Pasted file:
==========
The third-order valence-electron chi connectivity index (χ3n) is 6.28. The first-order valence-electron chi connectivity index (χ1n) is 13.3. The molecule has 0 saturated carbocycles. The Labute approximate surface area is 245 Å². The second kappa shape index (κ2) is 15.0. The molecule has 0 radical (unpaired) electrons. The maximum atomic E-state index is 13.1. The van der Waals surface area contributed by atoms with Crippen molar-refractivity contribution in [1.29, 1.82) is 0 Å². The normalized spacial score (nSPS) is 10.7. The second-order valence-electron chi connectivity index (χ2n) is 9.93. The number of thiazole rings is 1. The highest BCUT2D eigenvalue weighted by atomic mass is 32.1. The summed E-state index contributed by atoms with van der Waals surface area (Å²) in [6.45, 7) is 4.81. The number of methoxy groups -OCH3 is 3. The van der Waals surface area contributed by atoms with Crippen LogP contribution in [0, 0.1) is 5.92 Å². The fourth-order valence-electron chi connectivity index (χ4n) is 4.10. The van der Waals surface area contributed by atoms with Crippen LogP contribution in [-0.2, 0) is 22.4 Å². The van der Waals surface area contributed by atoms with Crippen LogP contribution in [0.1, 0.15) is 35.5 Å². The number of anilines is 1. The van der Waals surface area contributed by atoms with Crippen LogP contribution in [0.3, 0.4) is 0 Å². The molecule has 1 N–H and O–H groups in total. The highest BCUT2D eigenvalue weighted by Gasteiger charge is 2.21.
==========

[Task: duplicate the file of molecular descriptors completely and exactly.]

The third-order valence-electron chi connectivity index (χ3n) is 6.28. The first-order valence-electron chi connectivity index (χ1n) is 13.3. The molecule has 0 saturated carbocycles. The Labute approximate surface area is 245 Å². The second kappa shape index (κ2) is 15.0. The molecule has 0 radical (unpaired) electrons. The maximum atomic E-state index is 13.1. The van der Waals surface area contributed by atoms with Crippen molar-refractivity contribution in [1.29, 1.82) is 0 Å². The normalized spacial score (nSPS) is 10.7. The second-order valence-electron chi connectivity index (χ2n) is 9.93. The number of thiazole rings is 1. The highest BCUT2D eigenvalue weighted by atomic mass is 32.1. The summed E-state index contributed by atoms with van der Waals surface area (Å²) in [6.45, 7) is 4.81. The number of methoxy groups -OCH3 is 3. The van der Waals surface area contributed by atoms with Crippen LogP contribution in [0, 0.1) is 5.92 Å². The fourth-order valence-electron chi connectivity index (χ4n) is 4.10. The van der Waals surface area contributed by atoms with Crippen LogP contribution in [-0.2, 0) is 22.4 Å². The van der Waals surface area contributed by atoms with Crippen LogP contribution in [0.1, 0.15) is 35.5 Å². The number of anilines is 1. The van der Waals surface area contributed by atoms with Crippen LogP contribution in [0.3, 0.4) is 0 Å². The molecule has 1 N–H and O–H groups in total. The highest BCUT2D eigenvalue weighted by Gasteiger charge is 2.21.